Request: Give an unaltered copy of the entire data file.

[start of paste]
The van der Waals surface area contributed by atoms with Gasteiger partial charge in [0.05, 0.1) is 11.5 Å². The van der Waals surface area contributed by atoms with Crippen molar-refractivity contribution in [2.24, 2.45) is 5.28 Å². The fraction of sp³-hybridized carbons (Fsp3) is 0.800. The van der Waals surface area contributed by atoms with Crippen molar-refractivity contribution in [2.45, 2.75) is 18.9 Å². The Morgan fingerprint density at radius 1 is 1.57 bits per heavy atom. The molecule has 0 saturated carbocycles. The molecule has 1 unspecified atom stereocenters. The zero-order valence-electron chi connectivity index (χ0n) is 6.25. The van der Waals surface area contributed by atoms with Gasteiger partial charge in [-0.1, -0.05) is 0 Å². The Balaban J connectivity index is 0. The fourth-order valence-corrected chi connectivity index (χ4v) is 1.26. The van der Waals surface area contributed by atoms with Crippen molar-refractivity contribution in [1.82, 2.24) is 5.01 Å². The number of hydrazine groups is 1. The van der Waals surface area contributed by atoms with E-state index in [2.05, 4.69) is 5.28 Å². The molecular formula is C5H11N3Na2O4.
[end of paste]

The van der Waals surface area contributed by atoms with Gasteiger partial charge in [0.05, 0.1) is 11.5 Å². The van der Waals surface area contributed by atoms with Crippen molar-refractivity contribution in [2.24, 2.45) is 5.28 Å². The fraction of sp³-hybridized carbons (Fsp3) is 0.800. The van der Waals surface area contributed by atoms with Crippen molar-refractivity contribution in [2.45, 2.75) is 18.9 Å². The Morgan fingerprint density at radius 1 is 1.57 bits per heavy atom. The molecule has 0 saturated carbocycles. The molecule has 1 unspecified atom stereocenters. The zero-order valence-electron chi connectivity index (χ0n) is 6.25. The van der Waals surface area contributed by atoms with Gasteiger partial charge in [-0.1, -0.05) is 0 Å². The Balaban J connectivity index is 0. The fourth-order valence-corrected chi connectivity index (χ4v) is 1.26. The van der Waals surface area contributed by atoms with Crippen molar-refractivity contribution in [1.82, 2.24) is 5.01 Å². The number of hydrazine groups is 1. The van der Waals surface area contributed by atoms with E-state index in [2.05, 4.69) is 5.28 Å². The molecular formula is C5H11N3Na2O4.